Brand loyalty is a strange thing. I consider myself a Citroen enthusiast, but its products have changed a great deal over the years depending on who was calling the shots. André Citroën himself never got to see the Traction Avant do so well, and never got a whiff of the 2CV and DS (launched during Michelin’s custodianship). Some of my favourite Citroens came out of the Peugeot years, and were better because of it – BX and XM in particular.
But show me a Saxo and I’ll turn my nose up at it. Wave a Xsara in my direction and I will not get excited. Hand me the keys to any of Citroën’s current line up, and I’d probably just give them back – ironically apart from the e-Mehari, which isn’t actually a Citroën at all.
My loyalty to the brand has been diluted by Peugeot’s with chevrons, and by Citroën’s frankly callous regard for its own heritage. For years, the conservatoire was impossible to visit. A hard working team kept some incredible machines in storage, and Citroën will, rather begrudgingly, let you poke around the place today. For now. If you apply for a visit through a club. And only on certain days.
Citroën has also been one of the worst for supporting older models. They cannot wait for the period to expire in which they must make parts available for their old cars. Even before then, they’ll ramp the prices up to quite ridiculous levels, so demand falls away.
But circumstances have taken a far darker turn of late, with the spinning off of the DS ‘brand’ from within Citroën. This triumph of marketing over substance has seen Citroën now airbrush one of its most iconic designs from its history files. You can see it right here. A lovely list of Citroëns from the ages, but the DS (and, oddly, the SM) are nowhere to be seen.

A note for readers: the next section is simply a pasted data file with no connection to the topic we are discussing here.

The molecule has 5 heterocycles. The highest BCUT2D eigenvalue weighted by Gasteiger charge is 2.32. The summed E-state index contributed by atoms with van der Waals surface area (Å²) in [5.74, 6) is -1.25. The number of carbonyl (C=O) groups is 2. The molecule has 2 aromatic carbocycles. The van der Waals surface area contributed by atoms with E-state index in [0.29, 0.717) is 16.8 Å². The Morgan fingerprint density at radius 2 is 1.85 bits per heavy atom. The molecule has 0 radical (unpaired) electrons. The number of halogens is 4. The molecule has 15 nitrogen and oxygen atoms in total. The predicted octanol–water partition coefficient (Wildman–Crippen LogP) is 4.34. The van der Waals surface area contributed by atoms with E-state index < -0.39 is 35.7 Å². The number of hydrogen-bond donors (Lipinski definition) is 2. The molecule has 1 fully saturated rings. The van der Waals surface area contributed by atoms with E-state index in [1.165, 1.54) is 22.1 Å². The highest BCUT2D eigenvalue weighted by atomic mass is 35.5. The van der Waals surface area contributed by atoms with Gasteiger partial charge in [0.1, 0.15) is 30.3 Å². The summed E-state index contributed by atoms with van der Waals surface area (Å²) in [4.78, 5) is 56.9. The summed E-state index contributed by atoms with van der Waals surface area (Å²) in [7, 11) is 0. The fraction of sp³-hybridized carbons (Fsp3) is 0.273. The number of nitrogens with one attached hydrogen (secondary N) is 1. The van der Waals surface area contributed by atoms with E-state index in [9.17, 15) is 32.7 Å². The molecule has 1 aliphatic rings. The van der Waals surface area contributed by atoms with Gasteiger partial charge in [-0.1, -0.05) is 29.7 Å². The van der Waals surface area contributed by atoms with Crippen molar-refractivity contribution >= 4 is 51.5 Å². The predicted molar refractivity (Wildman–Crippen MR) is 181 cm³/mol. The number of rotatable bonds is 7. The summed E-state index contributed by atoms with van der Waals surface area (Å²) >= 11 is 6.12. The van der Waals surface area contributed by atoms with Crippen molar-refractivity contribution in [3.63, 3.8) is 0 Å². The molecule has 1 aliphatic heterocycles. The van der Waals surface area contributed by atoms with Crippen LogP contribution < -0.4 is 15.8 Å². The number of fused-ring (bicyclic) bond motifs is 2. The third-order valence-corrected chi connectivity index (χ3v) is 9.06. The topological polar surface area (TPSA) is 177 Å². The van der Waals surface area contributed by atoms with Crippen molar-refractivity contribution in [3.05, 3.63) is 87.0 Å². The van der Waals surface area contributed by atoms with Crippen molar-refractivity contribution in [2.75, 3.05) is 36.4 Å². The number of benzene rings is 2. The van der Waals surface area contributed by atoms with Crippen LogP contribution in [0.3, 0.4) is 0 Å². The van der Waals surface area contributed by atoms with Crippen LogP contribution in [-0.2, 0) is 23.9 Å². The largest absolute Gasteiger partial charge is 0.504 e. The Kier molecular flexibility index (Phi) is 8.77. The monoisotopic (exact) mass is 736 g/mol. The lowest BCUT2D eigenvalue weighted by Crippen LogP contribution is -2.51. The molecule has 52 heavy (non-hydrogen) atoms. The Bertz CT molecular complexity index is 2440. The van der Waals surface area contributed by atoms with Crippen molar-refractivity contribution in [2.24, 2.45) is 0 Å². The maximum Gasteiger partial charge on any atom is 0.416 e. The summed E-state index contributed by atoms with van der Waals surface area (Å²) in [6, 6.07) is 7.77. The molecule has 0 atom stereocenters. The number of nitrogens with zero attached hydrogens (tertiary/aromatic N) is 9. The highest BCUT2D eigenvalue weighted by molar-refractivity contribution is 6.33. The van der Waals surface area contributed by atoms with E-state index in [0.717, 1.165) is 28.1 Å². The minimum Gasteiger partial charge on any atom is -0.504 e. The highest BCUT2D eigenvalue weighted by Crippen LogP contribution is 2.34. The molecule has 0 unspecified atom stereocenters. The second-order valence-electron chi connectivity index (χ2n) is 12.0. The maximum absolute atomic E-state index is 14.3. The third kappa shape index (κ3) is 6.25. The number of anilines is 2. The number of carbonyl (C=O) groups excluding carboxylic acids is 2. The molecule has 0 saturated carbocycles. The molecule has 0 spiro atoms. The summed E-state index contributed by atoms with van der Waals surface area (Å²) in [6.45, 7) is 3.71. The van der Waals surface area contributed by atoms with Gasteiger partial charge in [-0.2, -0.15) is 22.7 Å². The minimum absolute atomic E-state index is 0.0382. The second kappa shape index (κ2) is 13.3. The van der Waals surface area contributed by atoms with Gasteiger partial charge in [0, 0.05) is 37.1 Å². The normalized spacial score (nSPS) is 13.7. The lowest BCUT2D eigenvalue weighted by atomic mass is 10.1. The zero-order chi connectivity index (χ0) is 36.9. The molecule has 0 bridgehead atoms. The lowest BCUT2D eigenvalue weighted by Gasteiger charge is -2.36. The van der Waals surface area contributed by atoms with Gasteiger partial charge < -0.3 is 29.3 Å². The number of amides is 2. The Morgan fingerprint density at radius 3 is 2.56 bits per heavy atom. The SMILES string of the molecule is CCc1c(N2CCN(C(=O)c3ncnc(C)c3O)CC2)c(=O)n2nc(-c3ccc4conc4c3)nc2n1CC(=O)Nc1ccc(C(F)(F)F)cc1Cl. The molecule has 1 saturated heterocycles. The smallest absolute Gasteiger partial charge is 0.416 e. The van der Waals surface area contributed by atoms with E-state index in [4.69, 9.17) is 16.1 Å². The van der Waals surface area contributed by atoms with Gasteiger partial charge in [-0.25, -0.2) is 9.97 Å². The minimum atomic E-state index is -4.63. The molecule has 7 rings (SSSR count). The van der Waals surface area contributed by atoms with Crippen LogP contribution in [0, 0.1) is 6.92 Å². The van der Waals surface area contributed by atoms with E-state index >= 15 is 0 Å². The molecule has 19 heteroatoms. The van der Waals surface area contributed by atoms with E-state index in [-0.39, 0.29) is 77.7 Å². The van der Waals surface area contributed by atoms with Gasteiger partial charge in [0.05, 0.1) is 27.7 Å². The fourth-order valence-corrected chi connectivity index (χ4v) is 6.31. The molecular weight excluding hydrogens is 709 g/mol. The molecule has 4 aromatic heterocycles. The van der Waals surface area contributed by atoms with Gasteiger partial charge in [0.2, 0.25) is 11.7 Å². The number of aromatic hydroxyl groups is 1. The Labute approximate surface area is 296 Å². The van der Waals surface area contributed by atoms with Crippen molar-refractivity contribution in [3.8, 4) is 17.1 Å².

How utterly ridiculous. The DS was one of the most incredible cars of the 20th Century, but because some marketing bod who was born decades later had a blue sky moment, it apparently isn’t a Citroën anymore. Frankly, I’m starting to wish that Peugeot had just killed off the Citroën brand rather than subject it to this. Hydropneumatic suspension has already been killed off, and now history is being altered to make it easier to sell the hideous DS range of cars.
PSA, the group that owns Citroën, really doesn’t seem to get it. It has no understanding that heritage sells. No, not like that. It isn’t something you just dig out once in a while to try and get a sale. Heritage is something manufacturers need to invest in. BMW, Mercedes-Benz and Porsche understand this, and Jaguar Land Rover is fast following suit.
None of these companies are attempting to erase cars from their history. Citroën overlooking the DS is like Jaguar overlooking the E-Type, or Land Rover pretending the Range Rover didn’t happen, BMW ignoring the M3 and Porsche denying it had anything to do with the original 911.
It’s the final straw as far as I’m concerned. The Citroën of today is not worthy of my attention. Instead, I will forever enjoy it’s actual heritage. The one that has the DS firmly at its centre – a car which was very much about substance, not empty promises from a design agency.